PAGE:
Over the last few years we’ve witnessed the rise of drones–from beautiful photography and video, to the promise of personalized same-day delivery. Now Intel is showing how its technology is equipping drones to provide better wildlife research, to help scientists get a more detailed understanding of the animals’ patterns–particularly how they’re affected by climate change. In “Above the Arctic,” the brand uses important scientific research on polar bears as branded content. It’s like those old Coke ads, except, y’know, actually useful. Onward!
Intel “Above the Arctic”
What: A look at the company’s partnership with wildlife photographer Ole Jørgen Liodden and his organization Polar Bears & Humans Project, using drones to hover over glaciers in the Arctic Ocean, locating polar bears and monitoring their movements.
Why we care: When we talk about brand purpose, it doesn’t always mean something that revolves around what kind of social issue a brand supports. This is a prime example of quality content created by finding a story behind a product’s purpose to some of its most interesting and compelling users. Also, polar bears.
What: A charming, emotional father-son story that also happens to be a brand heritage promo.
Who: Volkswagen, Very Agency
Why we care: Here’s a spot that, at least on paper, may not sound as great as it actually is. An old man and his middle-aged son don’t understand each other, but a car acts as an emotional bridge between them. It’s six minutes long. And it’s in Danish. But thanks to its directing and casting, the film packs an unexpected emotional punch. Makes you wonder if anyone will ever feel that way about a Kia Soul.
Jackson Hole Travel and Tourism Board “Stay Wild”
What: A Jackson Hole, Wyoming, tourism ad that makes Chaplin’s famous speech from the end of The Great Dictator impressively relevant today.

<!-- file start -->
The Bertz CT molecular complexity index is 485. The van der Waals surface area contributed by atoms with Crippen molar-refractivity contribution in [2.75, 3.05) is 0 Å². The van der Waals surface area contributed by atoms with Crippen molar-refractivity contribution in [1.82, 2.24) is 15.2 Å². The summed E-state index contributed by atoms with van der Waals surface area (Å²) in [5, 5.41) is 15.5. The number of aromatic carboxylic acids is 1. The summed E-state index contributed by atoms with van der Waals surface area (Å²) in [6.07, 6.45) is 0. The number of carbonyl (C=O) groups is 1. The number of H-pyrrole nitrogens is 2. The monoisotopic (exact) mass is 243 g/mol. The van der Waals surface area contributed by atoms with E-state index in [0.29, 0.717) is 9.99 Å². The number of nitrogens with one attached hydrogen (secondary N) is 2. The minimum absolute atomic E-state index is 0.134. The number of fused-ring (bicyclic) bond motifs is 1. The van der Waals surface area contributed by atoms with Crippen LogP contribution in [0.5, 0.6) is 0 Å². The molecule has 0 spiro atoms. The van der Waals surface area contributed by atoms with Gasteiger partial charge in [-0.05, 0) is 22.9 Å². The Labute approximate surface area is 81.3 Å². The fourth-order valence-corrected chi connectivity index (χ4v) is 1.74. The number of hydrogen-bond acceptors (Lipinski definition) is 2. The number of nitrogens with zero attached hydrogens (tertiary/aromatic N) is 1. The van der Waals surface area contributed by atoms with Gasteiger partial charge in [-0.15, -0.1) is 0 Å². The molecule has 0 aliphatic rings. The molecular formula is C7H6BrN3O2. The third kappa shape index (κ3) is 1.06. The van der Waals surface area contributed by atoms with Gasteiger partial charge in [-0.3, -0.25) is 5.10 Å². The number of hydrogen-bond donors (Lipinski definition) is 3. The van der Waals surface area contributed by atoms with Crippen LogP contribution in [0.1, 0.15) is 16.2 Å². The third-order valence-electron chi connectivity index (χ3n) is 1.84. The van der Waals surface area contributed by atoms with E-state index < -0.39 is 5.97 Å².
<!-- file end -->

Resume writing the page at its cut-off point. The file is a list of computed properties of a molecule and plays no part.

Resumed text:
Who: Jackson Hole Travel and Tourism Board, Colle McVoy
Why we care: Even if you’re not a fan of Charlie Chaplin’s legendary 1940 film The Great Dictator, there’s something about pairing his speech from that film’s end with people have a blast in the outdoors. It almost–almost–makes you forget that he’s talking primarily about fascism.
Netflix “Stranger Things: The Game”
What: A new mobile game for iOS and Android that brings the events of Hawkins, Indiana, into classic Nintendo territory.
Who: Netflix, BonusXP
Why we care: Netflix and the Duffer Brothers’ thriller series are no strangers (heyooh!) to the Top 5, and here they deservedly nab another spot with a perfect idea to promote the show’s upcoming second season. Part of the show’s original charm was how it tapped into our nostalgia for the 1980s, and here it does it in a way that gets us hyped for the new season annnd plays on our disappointment we were one of the unlucky souls who still hasn’t been able to get an NES Classic console.
Bulldog Skincare “Bank Robbery”
What: Man’s best friend talks him out of a dumb decision, and into healthy skincare.
Who: Bulldog Skincare, adam&eveDDB
Why we care: Okay, bear with me here. Is this a pretty standard, traditional TV ad? Yep. But it’s light, it’s fun, it’s perfect in the old-school ad tradition of “make me chuckle in 30 seconds and I won’t hate you” way, and it’s got a telepathic bulldog with expert voice casting.